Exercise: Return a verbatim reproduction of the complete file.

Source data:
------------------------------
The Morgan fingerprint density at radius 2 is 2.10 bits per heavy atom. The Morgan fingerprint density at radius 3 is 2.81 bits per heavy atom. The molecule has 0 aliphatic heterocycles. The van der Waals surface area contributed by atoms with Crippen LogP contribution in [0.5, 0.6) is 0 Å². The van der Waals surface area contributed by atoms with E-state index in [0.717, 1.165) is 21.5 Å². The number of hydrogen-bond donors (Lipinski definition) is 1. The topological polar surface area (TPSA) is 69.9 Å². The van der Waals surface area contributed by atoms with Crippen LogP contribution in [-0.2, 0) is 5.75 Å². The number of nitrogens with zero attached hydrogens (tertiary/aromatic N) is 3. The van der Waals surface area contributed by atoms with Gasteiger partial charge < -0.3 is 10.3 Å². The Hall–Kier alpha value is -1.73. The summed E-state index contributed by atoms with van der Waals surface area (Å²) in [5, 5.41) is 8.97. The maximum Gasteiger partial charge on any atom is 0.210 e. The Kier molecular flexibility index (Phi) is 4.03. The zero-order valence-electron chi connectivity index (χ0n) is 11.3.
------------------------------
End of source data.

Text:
The Morgan fingerprint density at radius 2 is 2.10 bits per heavy atom. The Morgan fingerprint density at radius 3 is 2.81 bits per heavy atom. The molecule has 0 aliphatic heterocycles. The van der Waals surface area contributed by atoms with Crippen LogP contribution in [0.5, 0.6) is 0 Å². The van der Waals surface area contributed by atoms with E-state index in [0.717, 1.165) is 21.5 Å². The number of hydrogen-bond donors (Lipinski definition) is 1. The topological polar surface area (TPSA) is 69.9 Å². The van der Waals surface area contributed by atoms with Crippen LogP contribution in [-0.2, 0) is 5.75 Å². The number of nitrogens with zero attached hydrogens (tertiary/aromatic N) is 3. The van der Waals surface area contributed by atoms with Gasteiger partial charge < -0.3 is 10.3 Å². The Hall–Kier alpha value is -1.73. The summed E-state index contributed by atoms with van der Waals surface area (Å²) in [5, 5.41) is 8.97. The maximum Gasteiger partial charge on any atom is 0.210 e. The Kier molecular flexibility index (Phi) is 4.03. The zero-order valence-electron chi connectivity index (χ0n) is 11.3.